Mama On the Loose

Posted: October 8th, 2010 | Author: | Filed under: Birthdays, Husbandry, Misc Neuroses, Miss Kate, Moods, Paigey Waigey Wiggle Pop, Parenting, Travel | No Comments »

Kate made herself a first-aid kit this week. And ever since she’s been lying in wait, hoping desperately for someone, anyone, to get hurt.

She came up with this idea when I was on the phone. Because there’s no better time to talk to me than when I want to talk to someone else.

“Can I have a plastic bag?” she bellowed into my face at close range. “I’m making a first-aid kit.”

And over my voice saying, “No, Kate. Not now,” my friend Megsy says through the phone line, “I just love it! That girl is too much.” So I instantly soften, feeling guilty about my sometimes knee-jerk ‘no’ response, and hand Kate a plastic sandwich-sized Ziplock. The environment be damned.

I’ve been grinding into a new routine, having just taken on some freelance work with the agency I was at this spring. I shouldn’t balk. With most of the summer off and all September free to help the girls adjust to school, the timing is actually perfect. I’ve considered the thought that more kid-free time at home might eventually result in—gasp!—my feeling bored. And the hope is that I can contain the part-time gig to the kids’ school schedules.

That’s at least the hope.

But the week started with a two-day trip to Seattle for a meeting. Travel the same week that I’m off to New Yawk solo to play with Mike and Lorin. Suddenly so much alone time—or at least time away from the kids—seems an embarrassment of riches.

So much so that an hour-plus trip to Target on Sunday left me suddenly floored by an intense Mama pang of missing the girls. Seeing a mom push her drooling baby through the store side-swiped me with an intense blow of sadness.

Why would I ever choose to be away from my kids? Why wasn’t I with them this very minute? I suddenly craved them madly, and considered abandoning my teeming shopping cart to run to the parking lot and speed home.

All this just the day before boarding a plane for an overnight work trip. I was starting to think I’d have to be forced down the jet-way at gunpoint, weeping and projectile lactating.

But then, I survived. The girls were fine with staying at school all day on Monday, and a call home to them that evening found them happily cooking dinner together.

“We’re fine!” Mark sang out. “The girls are great! They both had good days at school. How you doin’, honey?”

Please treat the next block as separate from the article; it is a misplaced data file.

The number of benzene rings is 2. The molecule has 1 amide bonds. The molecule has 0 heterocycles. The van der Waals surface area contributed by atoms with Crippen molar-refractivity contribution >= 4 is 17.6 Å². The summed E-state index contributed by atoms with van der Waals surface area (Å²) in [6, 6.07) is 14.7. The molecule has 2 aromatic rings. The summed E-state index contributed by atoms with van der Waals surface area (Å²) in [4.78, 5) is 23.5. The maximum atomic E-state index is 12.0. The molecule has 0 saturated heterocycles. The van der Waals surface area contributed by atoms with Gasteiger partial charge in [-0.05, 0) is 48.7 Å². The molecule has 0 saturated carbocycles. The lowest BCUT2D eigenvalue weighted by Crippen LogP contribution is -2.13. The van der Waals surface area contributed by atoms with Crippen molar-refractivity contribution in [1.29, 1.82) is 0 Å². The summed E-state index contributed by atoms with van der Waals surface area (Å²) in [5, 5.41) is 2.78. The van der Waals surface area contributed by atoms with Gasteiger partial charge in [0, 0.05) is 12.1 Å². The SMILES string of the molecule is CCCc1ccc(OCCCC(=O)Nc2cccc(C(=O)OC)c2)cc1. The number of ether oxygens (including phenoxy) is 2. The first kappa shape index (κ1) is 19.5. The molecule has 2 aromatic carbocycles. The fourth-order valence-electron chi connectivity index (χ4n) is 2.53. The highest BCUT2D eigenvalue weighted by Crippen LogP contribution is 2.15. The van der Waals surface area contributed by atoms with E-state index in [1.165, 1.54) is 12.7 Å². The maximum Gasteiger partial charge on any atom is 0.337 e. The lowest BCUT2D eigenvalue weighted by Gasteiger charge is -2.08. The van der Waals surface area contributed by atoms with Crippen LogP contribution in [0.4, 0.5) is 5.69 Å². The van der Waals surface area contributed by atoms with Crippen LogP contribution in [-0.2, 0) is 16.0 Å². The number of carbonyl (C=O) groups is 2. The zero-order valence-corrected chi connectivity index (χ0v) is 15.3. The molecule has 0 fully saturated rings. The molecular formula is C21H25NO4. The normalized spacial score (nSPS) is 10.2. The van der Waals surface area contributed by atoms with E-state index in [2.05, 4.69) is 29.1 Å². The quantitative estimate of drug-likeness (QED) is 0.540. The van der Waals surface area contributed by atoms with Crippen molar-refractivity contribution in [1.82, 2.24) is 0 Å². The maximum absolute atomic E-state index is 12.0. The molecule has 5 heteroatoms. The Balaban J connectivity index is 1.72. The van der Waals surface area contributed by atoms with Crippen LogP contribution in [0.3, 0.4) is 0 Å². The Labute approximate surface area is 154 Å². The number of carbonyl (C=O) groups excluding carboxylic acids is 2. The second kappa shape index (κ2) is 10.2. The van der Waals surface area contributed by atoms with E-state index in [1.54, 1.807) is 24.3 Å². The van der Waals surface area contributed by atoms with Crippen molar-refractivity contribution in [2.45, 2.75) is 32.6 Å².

And just like that, with a snap of the finger, my Mama guilt and worry evaporated. I was lightened. Able to, after hanging up, sink into the happy solitude of a not-fabulous-but-fine hotel. Stiff clean sheets, climate-controlled AC, and back-to-back episodes of Law & Order.

And now, days later, I’m alone again. En route to New York to celebrate one of my BFF’s birthdays alone, like a big girl. My treat for the solo parenting I did this summer while Mark took work trips to France and other kid-free, grown-up, fancy-dinners-out-on-the-company kinda places. Places where no one asked him to wipe their bottom after they pooped. (At least as far as I know.)

A few days ago I felt like the New York trip was too much, too soon. Was I sufficiently starved for alone time to substantiate it? I felt like I’d been given a gift card to some fancy store I lust after, but suddenly couldn’t find a single thing I wanted to buy. My timing was tragically off.

And last night, telling a doze-y Paige I’d be away for a couple days, that she and Kate and Dad were flying East to meet me then we’d go to Grandpa’s, she came to a bit and reached out for me. “But I love you, Mama! I love you!” This being her recent response to anything worthy of drama.

Crawling into her bed, I scooped her up in a spoon snuggle and whispered into her neck how very very much I loved her too. And I wondered if I really had the selfish courage to get on that plane in the morning.

But, I did. And here I am in Seat 19D, using the blank space on the ad pages of a People magazine to write. (Some day I’ll find a laptop small enough to carry around.) And I’m totally okay.

In the airport this morning I sipped a perfect chai latte and smiled at all the babies I saw. I am alone. I am content. I love everyone.

And I know Mark and the girls will be perfectly fine without me. If anyone can pack a lunch and remember school forms and calm demonic tantrums, it’s that exceptional husband of mine.

And if things really go well, maybe—for Kate’s sake at least—someone will get hurt.

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